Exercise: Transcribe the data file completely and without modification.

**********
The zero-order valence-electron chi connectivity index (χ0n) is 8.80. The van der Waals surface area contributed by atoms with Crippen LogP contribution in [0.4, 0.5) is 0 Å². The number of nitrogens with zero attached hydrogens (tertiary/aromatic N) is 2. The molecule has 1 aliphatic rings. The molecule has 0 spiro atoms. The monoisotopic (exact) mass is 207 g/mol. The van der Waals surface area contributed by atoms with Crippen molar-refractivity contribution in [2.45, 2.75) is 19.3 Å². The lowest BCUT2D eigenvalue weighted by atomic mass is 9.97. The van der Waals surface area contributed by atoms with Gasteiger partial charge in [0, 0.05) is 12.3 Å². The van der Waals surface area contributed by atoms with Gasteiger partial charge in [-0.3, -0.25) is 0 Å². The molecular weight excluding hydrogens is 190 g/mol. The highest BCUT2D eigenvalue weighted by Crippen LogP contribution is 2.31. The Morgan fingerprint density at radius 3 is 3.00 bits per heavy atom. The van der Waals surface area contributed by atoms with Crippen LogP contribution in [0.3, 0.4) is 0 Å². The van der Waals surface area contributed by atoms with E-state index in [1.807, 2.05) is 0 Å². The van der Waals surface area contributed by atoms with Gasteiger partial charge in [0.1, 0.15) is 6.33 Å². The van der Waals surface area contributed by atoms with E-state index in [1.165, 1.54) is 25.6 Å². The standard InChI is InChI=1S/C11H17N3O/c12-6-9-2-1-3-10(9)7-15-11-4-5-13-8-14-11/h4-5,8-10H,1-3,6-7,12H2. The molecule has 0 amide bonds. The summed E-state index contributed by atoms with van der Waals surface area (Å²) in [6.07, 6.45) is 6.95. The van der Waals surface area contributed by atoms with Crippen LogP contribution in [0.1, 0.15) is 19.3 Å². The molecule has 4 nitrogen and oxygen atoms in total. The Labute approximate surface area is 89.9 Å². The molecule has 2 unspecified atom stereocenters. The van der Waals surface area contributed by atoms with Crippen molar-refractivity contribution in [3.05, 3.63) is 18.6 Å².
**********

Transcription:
The zero-order valence-electron chi connectivity index (χ0n) is 8.80. The van der Waals surface area contributed by atoms with Crippen LogP contribution in [0.4, 0.5) is 0 Å². The number of nitrogens with zero attached hydrogens (tertiary/aromatic N) is 2. The molecule has 1 aliphatic rings. The molecule has 0 spiro atoms. The monoisotopic (exact) mass is 207 g/mol. The van der Waals surface area contributed by atoms with Crippen molar-refractivity contribution in [2.45, 2.75) is 19.3 Å². The lowest BCUT2D eigenvalue weighted by atomic mass is 9.97. The van der Waals surface area contributed by atoms with Gasteiger partial charge in [0, 0.05) is 12.3 Å². The van der Waals surface area contributed by atoms with Gasteiger partial charge in [-0.3, -0.25) is 0 Å². The molecular weight excluding hydrogens is 190 g/mol. The highest BCUT2D eigenvalue weighted by Crippen LogP contribution is 2.31. The Morgan fingerprint density at radius 3 is 3.00 bits per heavy atom. The van der Waals surface area contributed by atoms with Crippen LogP contribution in [0.3, 0.4) is 0 Å². The van der Waals surface area contributed by atoms with E-state index in [1.807, 2.05) is 0 Å². The van der Waals surface area contributed by atoms with Gasteiger partial charge in [0.1, 0.15) is 6.33 Å². The van der Waals surface area contributed by atoms with E-state index in [1.165, 1.54) is 25.6 Å². The standard InChI is InChI=1S/C11H17N3O/c12-6-9-2-1-3-10(9)7-15-11-4-5-13-8-14-11/h4-5,8-10H,1-3,6-7,12H2. The molecule has 0 amide bonds. The summed E-state index contributed by atoms with van der Waals surface area (Å²) in [6.07, 6.45) is 6.95. The van der Waals surface area contributed by atoms with Crippen LogP contribution in [0.1, 0.15) is 19.3 Å². The molecule has 4 nitrogen and oxygen atoms in total. The Labute approximate surface area is 89.9 Å². The molecule has 2 unspecified atom stereocenters. The van der Waals surface area contributed by atoms with Crippen molar-refractivity contribution in [3.05, 3.63) is 18.6 Å².